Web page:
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Thomas Mulcair started shifting a key plank of the NDP's economic policy almost immediately.
Less than a month after becoming the Leader of the NDP in March 2012, he approved a major shuffle of the party's critics. Don Davies, a two-term B.C. MP and former Teamsters Canada lawyer, was given what would become an increasingly important portfolio: trade.
In September of that year, the NDP caucus gathered in St. John's, Nfld., for their annual policy retreat. In a PowerPoint presentation behind closed doors, the new trade critic began laying the groundwork for what would be a major shift for the party. His presentation outlined what a hypothetical trade deal would need to include in order for it to win NDP support. It would have to include assurances around environmental and labour laws, for instance.
For a party that had almost always opposed trade deals, this was something new. Some in the room interpreted this as part of a larger message from Mr. Mulcair: the NDP would move further to the ideological centre on financial issues under his watch.
In recent weeks, this theory has run head on to the reality of the Conservative government's draft Canada-European Union Comprehensive Economic and Trade Agreement.
On Oct. 16, the day of the Speech From the Throne, rumours surfaced that Ottawa was about to announce a trade deal with Europe. In contrast to the party's early groundwork, Mr. Mulcair struck a hard line.
"I am very concerned that Stephen Harper will be throwing Canadian dairy farmers under the bus on this one," he said after a caucus meeting. "If he sells out Canadian dairy farmers, having promised that he wouldn't fool around with Canada's system that has protected dairy farmers for years, then there's going to be a hell of a price to pay."
By the end of that week however, the NDP's rhetoric had softened like ripe Brie.
"New Democrats welcome progress towards a comprehensive new trade agreement with the European Union," read an Oct. 18 statement by Mr. Davies, which noted there are concerns with the deal and stated the party would wait until the final text is released before taking a position. Mr. Mulcair expanded on this in a recent opinion column for The Globe and Mail.
The softer tone from the NDP hasn't stopped Canadian dairy farmers – many of whom are represented by NDP MPs in Quebec – from expressing outrage over the deal.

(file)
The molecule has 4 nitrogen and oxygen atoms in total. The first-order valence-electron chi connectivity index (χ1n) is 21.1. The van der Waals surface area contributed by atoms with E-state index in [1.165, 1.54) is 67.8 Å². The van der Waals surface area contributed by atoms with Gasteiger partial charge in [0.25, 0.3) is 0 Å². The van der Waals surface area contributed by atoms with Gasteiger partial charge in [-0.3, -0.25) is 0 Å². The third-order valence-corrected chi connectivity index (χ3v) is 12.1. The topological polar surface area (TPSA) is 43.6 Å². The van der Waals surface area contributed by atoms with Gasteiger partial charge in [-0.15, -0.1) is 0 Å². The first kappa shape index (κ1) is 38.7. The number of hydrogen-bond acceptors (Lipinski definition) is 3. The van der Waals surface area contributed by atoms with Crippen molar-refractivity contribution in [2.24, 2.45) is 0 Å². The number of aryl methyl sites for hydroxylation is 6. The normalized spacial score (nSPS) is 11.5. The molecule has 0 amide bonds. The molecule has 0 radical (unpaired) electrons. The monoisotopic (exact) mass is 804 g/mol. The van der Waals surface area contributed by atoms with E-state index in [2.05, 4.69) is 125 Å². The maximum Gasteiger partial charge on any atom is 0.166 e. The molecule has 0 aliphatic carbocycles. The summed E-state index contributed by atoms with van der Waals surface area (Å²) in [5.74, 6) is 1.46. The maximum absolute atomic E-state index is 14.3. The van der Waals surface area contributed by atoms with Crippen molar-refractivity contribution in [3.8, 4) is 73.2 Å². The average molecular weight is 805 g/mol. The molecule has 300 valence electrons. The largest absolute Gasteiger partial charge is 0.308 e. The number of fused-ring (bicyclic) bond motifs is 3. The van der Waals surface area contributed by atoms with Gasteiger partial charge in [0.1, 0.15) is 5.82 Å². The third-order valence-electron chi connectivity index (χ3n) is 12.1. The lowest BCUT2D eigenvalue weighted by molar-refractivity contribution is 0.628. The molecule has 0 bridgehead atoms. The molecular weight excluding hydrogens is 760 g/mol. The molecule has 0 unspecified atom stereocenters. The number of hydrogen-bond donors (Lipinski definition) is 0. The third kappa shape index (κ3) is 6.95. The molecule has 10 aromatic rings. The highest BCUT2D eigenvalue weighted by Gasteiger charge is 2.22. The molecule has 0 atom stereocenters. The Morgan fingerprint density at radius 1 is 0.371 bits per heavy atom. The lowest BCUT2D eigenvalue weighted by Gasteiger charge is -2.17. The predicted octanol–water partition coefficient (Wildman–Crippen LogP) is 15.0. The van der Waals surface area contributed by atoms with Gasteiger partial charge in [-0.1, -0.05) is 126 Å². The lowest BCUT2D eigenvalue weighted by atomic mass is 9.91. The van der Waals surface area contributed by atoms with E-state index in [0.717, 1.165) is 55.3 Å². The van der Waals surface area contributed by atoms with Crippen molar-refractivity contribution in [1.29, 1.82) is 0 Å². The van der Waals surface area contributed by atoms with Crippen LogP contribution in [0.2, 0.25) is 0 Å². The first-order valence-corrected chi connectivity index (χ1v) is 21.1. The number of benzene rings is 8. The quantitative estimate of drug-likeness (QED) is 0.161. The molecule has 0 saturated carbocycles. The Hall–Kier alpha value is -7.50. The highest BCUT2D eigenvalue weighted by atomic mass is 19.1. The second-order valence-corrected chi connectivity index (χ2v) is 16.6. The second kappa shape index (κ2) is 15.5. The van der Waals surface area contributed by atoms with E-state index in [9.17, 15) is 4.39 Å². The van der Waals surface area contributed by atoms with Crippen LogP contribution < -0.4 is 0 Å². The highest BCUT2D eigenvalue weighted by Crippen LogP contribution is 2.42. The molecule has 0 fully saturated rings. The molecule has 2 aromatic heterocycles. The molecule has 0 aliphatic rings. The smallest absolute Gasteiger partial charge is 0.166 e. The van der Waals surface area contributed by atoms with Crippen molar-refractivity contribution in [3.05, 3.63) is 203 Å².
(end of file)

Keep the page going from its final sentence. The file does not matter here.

"The main source of feedback is anger, to be frank with you," said Mathieu Ravignat, who has been hearing from dairy farmers in his Quebec riding of Pontiac. That anger from farmers is directed at the government, not the NDP, he said. The MP said his party's wait-and-see approach is the right stand, "for now."
He expressed a common view among New Democrats that Europe should generally be a good partner for trade.
"We recognize that we're dealing with countries and a zone that has the same values as we do, that in some ways their environmental protections are stronger than ours," he said. "We're dealing with a zone that has a lot of positives to it."
Labour leaders are more vocal in their concern about the deal. For Mr. Mulcair – whose background is with the Quebec Liberal party – promoting trade and maintaining good relations with union leaders will be a delicate balance.
"I don't think it's a fait accompli that the NDP's going to endorse [CETA], but he's smart to keep his powder dry in my opinion," said Paul Moist, national president of the Canadian Union of Public Employees, a group concerned about the deal's implications for government procurement contracts.
"He's relatively new to our party. He's relatively new to the labour movement," said Mr. Moist of the NDP leader. Mr. Moist noted that while members are concerned about the deal, Mr. Mulcair succeeded in explaining the NDP's position on CETA during a recent speech to union members.
"He was very warmly received by our convention," said Mr. Moist.
To date, the criticism of CETA in Canada has been limited. Council of Canadians President Maude Barlow – who opposes international trade deals like CETA because of the powers they grant corporations to overrule government decisions – says the deal could tie the NDP's hands should they form government. She's concerned the NDP is placing politics above principle.
"We don't need the NDP worrying about optics, for heaven's sake," she said. "We need them standing up for the core values that they've always stood for."
The NDP caucus includes individuals who would have marched along side Ms. Barlow during past protests of international trade talks over the years. Those MPs include Libby Davies, the party's deputy leader, and Peter Julian, a former executive director of the Council of Canadians. Both Ms. Davies and Mr. Julian declined to comment on CETA, referring questions to the party's trade critic.
Mr. Davies, the trade critic, said his party plans on consulting Canadians after the final text is announced before taking a position.
"We always oppose bad trade deals," he said. "There's ideologues on the right that support trade deals without knowing what the heck's in them, and there's ideologues on the left that oppose trade deals without knowing what's in them. And I just think that's untenable. A trade deal could be fantastic and a trade deal could be horrifying. It depends on the terms."
Bill Curry covers finance in The Globe's Ottawa bureau.